It has been observed that the provision relating to model timeline for CIRP has been introduced by inserting Regulation 40A to the CIRP Regulations w.e.f. 03.07.2018, but they do not prescribe any timeline for appointment of forensic auditor. In the absence of any timeline for appointment of forensic auditor, the RP may not be held liable.

It has also been submitted by the RP that he has not been given a chance to reply to the new allegations in SCN where the Board took the view that RP violated Section 25(2)(d) and 208(2)(a) and (e) of the Code, Regulation 7(2)(a) and (h) of IP Regulations and Clause 14 of Code of Conduct, while in the draft inspection report dated 25.03.2019, there was an allegation that Section 25(2)(j) and clause 14 of Code of Conduct had been violated which is against the principles of natural justice. However, this submission is not tenable since he has been given an opportunity to respond to the SCN (which includes all the alleged contraventions) which he duly availed of by submitting his written responses dated 16.11.2019 and thereafter also availed of the opportunity of personal hearing before the Disciplinary Committee to reply on all the alleged contraventions.

Findings:

The RP sought approval of CoC for appointment of forensic auditor in the 5th CoC meeting dated 18.12.2017 and thereby compromised his independence in favor of CoC. However, in the absence of any timeline for appointment of forensic auditor under the provisions of the Code, the RP cannot be held liable for making a delay in the appointment of forensic auditor.

Since the RP has abdicated his authority in favor of CoC and allowed them to approve appointment and other terms and scope of work of the assignment of forensic audit, he has contravened the provisions contained in Section 25(2)(d) and 208(2)(a) and (e) of the Code, Regulation 7(2)(a) and 7(2)(h) of the IP Regulations read with clause 14 of the Code of Conduct as given in the First Schedule of the IP Regulations.

4. Conclusion:

4.1 A key supporting institution under the Code is insolvency profession. An IP exercises the powers of the Board of Directors of the firm under resolution, manages its operations as a going concern, and complies with applicable laws on behalf of the firm. He conducts the entire insolvency resolution process: he is the fulcrum of the process and the link between the Adjudicating Authority and stakeholders – debtor, creditors – financial as well as operational, and resolution applicants. The process culminates in a resolution plan that maximises the value of assets of the firm. This presupposes availability of many competing resolution plans and identifying the best of them. The key is generation of many promising resolution plans. This requires provision of and access to complete and accurate information about the firm for prospective resolution applicants and continued operation of the firm.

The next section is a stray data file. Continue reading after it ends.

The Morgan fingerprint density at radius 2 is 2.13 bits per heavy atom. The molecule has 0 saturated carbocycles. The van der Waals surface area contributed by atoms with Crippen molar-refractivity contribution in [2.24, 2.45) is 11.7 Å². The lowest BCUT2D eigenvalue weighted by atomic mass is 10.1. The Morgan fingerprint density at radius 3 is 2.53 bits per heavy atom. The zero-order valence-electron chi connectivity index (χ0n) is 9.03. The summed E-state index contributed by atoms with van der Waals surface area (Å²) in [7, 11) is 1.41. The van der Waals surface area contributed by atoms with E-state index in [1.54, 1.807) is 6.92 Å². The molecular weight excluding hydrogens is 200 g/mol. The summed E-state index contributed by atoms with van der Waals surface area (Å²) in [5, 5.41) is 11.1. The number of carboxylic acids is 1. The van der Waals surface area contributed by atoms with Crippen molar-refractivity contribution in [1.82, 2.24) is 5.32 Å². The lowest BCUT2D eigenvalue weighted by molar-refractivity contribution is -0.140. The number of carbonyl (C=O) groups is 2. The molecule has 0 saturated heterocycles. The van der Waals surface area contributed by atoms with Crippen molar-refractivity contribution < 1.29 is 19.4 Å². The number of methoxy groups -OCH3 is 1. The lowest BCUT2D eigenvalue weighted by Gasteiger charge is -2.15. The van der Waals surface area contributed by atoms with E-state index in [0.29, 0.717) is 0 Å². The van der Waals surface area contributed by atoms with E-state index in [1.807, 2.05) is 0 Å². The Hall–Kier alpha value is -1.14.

4.2 The Code casts this duty on the IP. He organises all information relating to the assets, finances and operations of the firm, receives and collates the claims, prepares information memorandum, and provides access to relevant information, so that there is complete symmetry of information among the entitled stakeholders, while maintaining confidentiality. He thus addresses the market failure arising from information asymmetry. The resolution balances the interests of the stakeholders. This requires the services of a third person who does not side with any stakeholder and has no conflict of interests. The law casts this duty on the IP and makes several provisions to ensure his integrity, objectivity, independence and impartiality. It also requires him to be a fit and proper person. Given the responsibilities, an IP requires the highest level of professional excellence.